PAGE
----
Water is important for overall health but some people might not like the additives in it.
Advocates say fluoride in the water system can prevent tooth decay. Opponents say it isn’t needed and can do more harm than good.
“It’s an easy way to get medicine to a large amount of people and population and a very economical way of doing so,” Jack A. Lawrence, associate dentist at Boran Dental Associates, Minersville, said Friday.
On the other hand, Carol Kopf, media relations director for the Fluoride Action Network, New York, said Friday the real problem is dental care, especially for the economically disadvantaged.
“Rotten diets make rotten teeth, and there’s no amount of fluoride that can change that. The problem in this country is untreated tooth decay,” she said.
Fluoridation came to the forefront in Schuylkill Haven after the borough council voted Feb. 5 to add it to its water supply.
An application for a permit must be submitted to the state Department of Environmental Protection for review and approval, Colleen Connolly, northeast regional spokeswoman for DEP, said Tuesday, adding that it has not been done yet.
Kevin Butz, chief operator for the water treatment plant in the borough, said the borough used hydrofluorosilicic acid in the drinking water. The acid is “a transparent colorless aqueous solution that is used in a variety of applications,” according to the website www.mosaicco.com.
One of those applications is as fluoride in drinking water.
Water fluoridation started in 1945 in Grand Rapids, Mich. Schuylkill Haven previously had fluoride in its water supply, but it was eliminated in 2011 to save the borough about $10,000 a year, council President Marlin Berger Jr. said at the time.
“They were the only ones that fluoridated up until 2011” in the county, Connolly said. Currently, there are no municipalities in the county that have fluoride in the water supply. DEP regulates about 40 community water systems in the county.
“If you are a community water system you have to be regulated with DEP,” Connolly said.
Statewide, 115 Community Water Systems were fluoridated in 2011, according to the most recent information from the Bureau of Safe Drinking Water, a branch of DEP.
Robert Kempes, a dentist in Schuylkill Haven since 1973, is in favor of adding fluoride to the water supply.
“I just feel it’s a safe and effective way to help kids’ teeth,” he said last week.
“Fluoride is most effective when the tooth is actually developing because fluoride is capable of integrating into the tooth structure,” Lawrence said.
According to the U.S. Centers for Disease Control and Prevention, “almost all water contains some naturally occurring fluoride at levels too low to prevent tooth decay.”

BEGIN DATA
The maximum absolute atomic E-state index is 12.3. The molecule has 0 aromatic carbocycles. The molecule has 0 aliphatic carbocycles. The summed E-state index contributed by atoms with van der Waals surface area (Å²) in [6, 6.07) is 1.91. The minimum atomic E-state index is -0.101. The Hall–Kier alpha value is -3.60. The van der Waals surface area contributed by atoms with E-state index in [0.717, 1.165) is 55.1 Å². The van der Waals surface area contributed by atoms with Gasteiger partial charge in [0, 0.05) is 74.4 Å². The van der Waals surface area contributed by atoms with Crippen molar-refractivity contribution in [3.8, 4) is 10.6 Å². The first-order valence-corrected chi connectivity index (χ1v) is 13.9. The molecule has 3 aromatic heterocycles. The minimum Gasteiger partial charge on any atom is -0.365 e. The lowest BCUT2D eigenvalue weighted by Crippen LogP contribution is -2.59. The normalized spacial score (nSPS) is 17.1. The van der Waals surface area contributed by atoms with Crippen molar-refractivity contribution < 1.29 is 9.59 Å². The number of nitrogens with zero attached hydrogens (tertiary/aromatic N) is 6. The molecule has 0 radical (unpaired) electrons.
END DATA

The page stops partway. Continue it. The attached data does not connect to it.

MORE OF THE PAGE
Adding fluoride to the water supply is “safe and effective,” according to the organization.
About 74 percent of the U.S. population has access to fluoridated water, according to the CDC.
In Pennsylvania, 54 percent of residents receive fluoridated water.
The U.S. Environmental Protection Agency is charged with setting enforceable maximum levels for fluoride, though states can set tougher limits. The maximum level is 4 parts per million. A secondary, nonenforceable level of 2 parts per million, which seeks to prevent cosmetic changes such as those to teeth, has also been established by the EPA.
To prevent tooth decay, the optimal level of fluoride added to the water supply should be at 0.7 milligrams per liter, as proposed by the Department of Health and Human Services. It was a decrease from the range of 0.7 to 1.2 to reduce the potential for teeth discoloration and an effective level at preventing tooth decay.
Too much fluoride can be a bad thing. For example, it can cause dental fluorosis, a discoloring of the teeth. However, this only affects children 8 and under because their teeth are still forming, according to the CDC.
Numerous government agencies support the use of fluoride in drinking water, such as American Dental Association and the American Academy of Pediatrics.
Fluoride is most commonly known to be in water, toothpaste and mouthwash, but it can also be in food and drinks such as tea.
The CDC said the treated water can be used in infant formula. However, fluorosis may occur depending on the amount.
Kopf said people should have a choice in consuming fluoride. She said one issue is that some people are allergic.
“It’s a controversial issue. There’s no doubt about it,” Kempes said.